5.DNA sequencing - University

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BIO TECHNOLOGY

5mark

1. Applications

of bio technology

Biotechnology has applications in four major industrial areas, including health care (medical),
crop production and agriculture, non food (industrial) uses of crops and other products (e.g.
biodegradable plastics
,
vegetable oil
,
biofuels
), and environmental uses.

For example, one application of biotechnology is the directed use of
organisms

for the
manufacture of organic products (examples inclu
de
beer

and
milk

products). Another example is
using naturally present
bacteria

by the mining industry in
bioleaching
. Biotechnology is also
used to recycle, treat waste, cleanup sites contaminated by industrial activities (
bioremediation
),
and also to produce
biological weapons
.

A series of derived terms have been coined to identify se
veral branches of biotechnology; for
example:



Bioinformatics

is an interdisciplinary field which addresses biological problems using
computational techniques, and makes the rapid organization and analysis of biological
data possible. The field may also be referred to as
computational biology
, and can be
defined as,

"conceptualizing biology in terms of molecules and then applying informatics
techniques to understand and organize the information associated with these molecules,
on a large scale."
[17]

Bioinformatics plays a key role in various areas, such as
functional
genomics
,
structural genomics
, and
proteomics
, and forms a key component in the
biotechnology and pharmaceutical sector.



Blue biotechnology

is a term that has been used to describe the marine and aquatic
applications of biotechnology, but its use is relatively rare.



Green biotechnology

is biotechnology applied to
agricultural

processes. An example
would be the selection and domestication of plants via
micropropagation
. Another
example is the designing of
transgenic plants

to grow under specific environments in th
e
presence (or absence) of chemicals. One hope is that green biotechnology might produce
more environmentally friendly solutions than traditional
industrial agr
iculture
. An
example of this is the engineering of a plant to express a
pesticide
, thereby ending the
need of external application of pesticides. An example of this would be
Bt corn
. Whether
or not green biotechnology products such as this are ultimately more environmentally
friendly is a topic of considerable debate.



Red biotechnology

is applied to
medical

processes. Some examples are the designing of
organisms to produce
antibiotics
, and the engineering of genetic cures through
genetic
manipulation
.



White biotechnology
, also known as industrial biotechnology, is biotechnology applied
to
industrial

processes. An example is the designing of an organism to produce a useful
chemical. Another example is the using of
enzymes

as industrial
catalysts

to either
produce valuable chemicals or destroy hazardous/polluting chemicals. White
biotechnology tends to consume less in resources than traditional processes used to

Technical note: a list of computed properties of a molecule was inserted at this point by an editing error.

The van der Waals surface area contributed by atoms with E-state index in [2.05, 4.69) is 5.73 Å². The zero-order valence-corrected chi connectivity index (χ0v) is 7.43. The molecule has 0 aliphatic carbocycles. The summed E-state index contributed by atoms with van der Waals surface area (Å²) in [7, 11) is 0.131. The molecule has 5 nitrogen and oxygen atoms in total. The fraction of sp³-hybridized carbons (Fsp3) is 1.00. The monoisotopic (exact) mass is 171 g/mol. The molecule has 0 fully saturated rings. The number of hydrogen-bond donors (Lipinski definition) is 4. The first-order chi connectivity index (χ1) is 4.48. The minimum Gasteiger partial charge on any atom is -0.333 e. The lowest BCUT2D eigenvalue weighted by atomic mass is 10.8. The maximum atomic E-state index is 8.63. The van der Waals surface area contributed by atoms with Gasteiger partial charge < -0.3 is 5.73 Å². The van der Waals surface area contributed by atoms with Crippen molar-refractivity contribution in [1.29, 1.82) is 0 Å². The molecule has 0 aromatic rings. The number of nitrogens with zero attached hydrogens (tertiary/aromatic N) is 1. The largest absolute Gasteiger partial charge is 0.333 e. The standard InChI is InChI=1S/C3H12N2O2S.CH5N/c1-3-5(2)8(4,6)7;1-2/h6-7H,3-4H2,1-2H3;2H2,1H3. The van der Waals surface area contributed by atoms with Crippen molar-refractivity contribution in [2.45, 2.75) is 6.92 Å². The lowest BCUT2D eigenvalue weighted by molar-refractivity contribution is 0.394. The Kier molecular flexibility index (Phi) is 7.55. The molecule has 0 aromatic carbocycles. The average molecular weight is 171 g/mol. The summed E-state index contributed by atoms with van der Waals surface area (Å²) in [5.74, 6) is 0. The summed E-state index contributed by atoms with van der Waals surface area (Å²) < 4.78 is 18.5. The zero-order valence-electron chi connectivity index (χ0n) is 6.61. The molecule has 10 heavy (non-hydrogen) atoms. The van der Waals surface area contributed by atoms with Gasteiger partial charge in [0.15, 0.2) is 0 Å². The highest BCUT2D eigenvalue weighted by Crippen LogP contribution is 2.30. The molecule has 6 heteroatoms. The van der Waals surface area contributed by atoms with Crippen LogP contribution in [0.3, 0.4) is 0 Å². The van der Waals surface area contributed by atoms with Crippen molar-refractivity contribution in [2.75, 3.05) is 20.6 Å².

produce industrial goods.{{Citation needed|date=October 2009}

http://www.bio
-
entrepreneur.net/Advance
-
definition
-
biotech.pdf}

The investment and economic output of all of these types of applied biotechnologies is termed as
bioeconomy
.

2. Genetic

testing

Genetic testing

involves the direct examination of the
DNA

molecule itself. A scientist scans a
patient's DNA sample for mutated sequences.

There are two major types of gene tests. In the first type, a researcher may design short pieces of
DNA ("probes") whose sequences are comple
mentary to the mutated sequences. These probes
will seek their complement among the base pairs of an individual's genome. If the mutated
sequence is present in the patient's genome, the probe will bind to it and flag the mutation. In the
second type, a res
earcher may conduct the gene test by comparing the sequence of DNA bases in
a patient's gene to disease in healthy individuals or their progeny.

Genetic testing is now used for:



Carrier screening, or the identification of unaffected individuals who carry o
ne copy of a gene
for a disease that requires two copies for the disease to manifest;



Confirmational diagnosis of symptomatic individuals;



Determining sex;



Forensic/identity testing;



Newborn screening;



Prenatal diagnostic screening;



Presymptomatic

testing for estimating the risk of developing adult
-
onset cancers;



Presymptomatic testing for predicting adult
-
onset disorders.

Some genetic tests are already available, although most of them are used in developed countries.
The tests currently available
can detect mutations associated with rare genetic disorders like
cystic fibrosis
,
sickle cell anemia
, and
Huntington's disease
. Recently, tests have been developed
to detect mutation for a handful of more complex conditions such as breast, ovar
ian, and colon
cancers. However, gene tests may not detect every mutation associated with a particular
condition because many are as yet undiscovered.

3. Bacteriophage

genomics

B
acteriophages

have played and continue to play a key role in bacterial
genetics

and
molecular
biology
.

Historically, they were used to define
gene

structure and gene regulation. Also the first
genome

to be sequenced was a
bacteriophage
. However, bacteriophage research did not lead the
genomics revolution, which is clearly dominated by bacterial genomics. Only very recently has
the study of bacteriophage genom
es become prominent, thereby enabling researchers to
understand the mechanisms underlying
phage

evolution. Bacteriophage genome sequences can
be obtained through direct sequencing of isolated ba
cteriophages, but can also be derived as part
of microbial genomes. Analysis of bacterial genomes has shown that a substantial amount of
microbial DNA consists of
prophage

sequences and pr
ophage
-
like elements. A detailed database